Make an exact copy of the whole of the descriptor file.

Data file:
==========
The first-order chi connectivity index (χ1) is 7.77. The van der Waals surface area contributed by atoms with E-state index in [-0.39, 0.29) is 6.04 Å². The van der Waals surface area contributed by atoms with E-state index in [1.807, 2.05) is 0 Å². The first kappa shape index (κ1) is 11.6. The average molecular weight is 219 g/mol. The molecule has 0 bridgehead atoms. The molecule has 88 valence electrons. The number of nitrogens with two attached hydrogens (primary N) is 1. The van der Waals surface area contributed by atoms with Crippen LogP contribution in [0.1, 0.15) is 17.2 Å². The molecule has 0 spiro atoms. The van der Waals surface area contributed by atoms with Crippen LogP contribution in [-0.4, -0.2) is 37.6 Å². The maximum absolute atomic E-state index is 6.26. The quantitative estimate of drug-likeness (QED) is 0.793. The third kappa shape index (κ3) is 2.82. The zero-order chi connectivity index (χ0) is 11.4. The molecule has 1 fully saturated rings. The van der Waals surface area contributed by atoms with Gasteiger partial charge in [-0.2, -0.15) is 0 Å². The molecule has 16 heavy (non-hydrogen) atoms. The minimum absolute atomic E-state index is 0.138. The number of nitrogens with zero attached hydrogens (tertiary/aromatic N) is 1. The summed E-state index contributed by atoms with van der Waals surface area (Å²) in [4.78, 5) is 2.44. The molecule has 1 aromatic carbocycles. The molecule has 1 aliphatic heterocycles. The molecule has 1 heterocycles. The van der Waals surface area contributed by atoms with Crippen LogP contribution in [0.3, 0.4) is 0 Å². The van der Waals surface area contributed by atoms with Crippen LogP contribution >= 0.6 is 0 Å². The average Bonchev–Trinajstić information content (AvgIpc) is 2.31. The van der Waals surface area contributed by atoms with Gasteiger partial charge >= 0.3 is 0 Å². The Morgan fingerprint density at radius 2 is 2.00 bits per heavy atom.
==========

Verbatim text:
The first-order chi connectivity index (χ1) is 7.77. The van der Waals surface area contributed by atoms with E-state index in [-0.39, 0.29) is 6.04 Å². The van der Waals surface area contributed by atoms with E-state index in [1.807, 2.05) is 0 Å². The first kappa shape index (κ1) is 11.6. The average molecular weight is 219 g/mol. The molecule has 0 bridgehead atoms. The molecule has 88 valence electrons. The number of nitrogens with two attached hydrogens (primary N) is 1. The van der Waals surface area contributed by atoms with Crippen LogP contribution in [0.1, 0.15) is 17.2 Å². The molecule has 0 spiro atoms. The van der Waals surface area contributed by atoms with Crippen LogP contribution in [-0.4, -0.2) is 37.6 Å². The maximum absolute atomic E-state index is 6.26. The quantitative estimate of drug-likeness (QED) is 0.793. The third kappa shape index (κ3) is 2.82. The zero-order chi connectivity index (χ0) is 11.4. The molecule has 1 fully saturated rings. The van der Waals surface area contributed by atoms with Gasteiger partial charge in [-0.2, -0.15) is 0 Å². The molecule has 16 heavy (non-hydrogen) atoms. The minimum absolute atomic E-state index is 0.138. The number of nitrogens with zero attached hydrogens (tertiary/aromatic N) is 1. The summed E-state index contributed by atoms with van der Waals surface area (Å²) in [4.78, 5) is 2.44. The molecule has 1 aromatic carbocycles. The molecule has 1 aliphatic heterocycles. The molecule has 1 heterocycles. The van der Waals surface area contributed by atoms with Crippen LogP contribution in [0.3, 0.4) is 0 Å². The van der Waals surface area contributed by atoms with Crippen LogP contribution >= 0.6 is 0 Å². The average Bonchev–Trinajstić information content (AvgIpc) is 2.31. The van der Waals surface area contributed by atoms with Gasteiger partial charge >= 0.3 is 0 Å². The Morgan fingerprint density at radius 2 is 2.00 bits per heavy atom.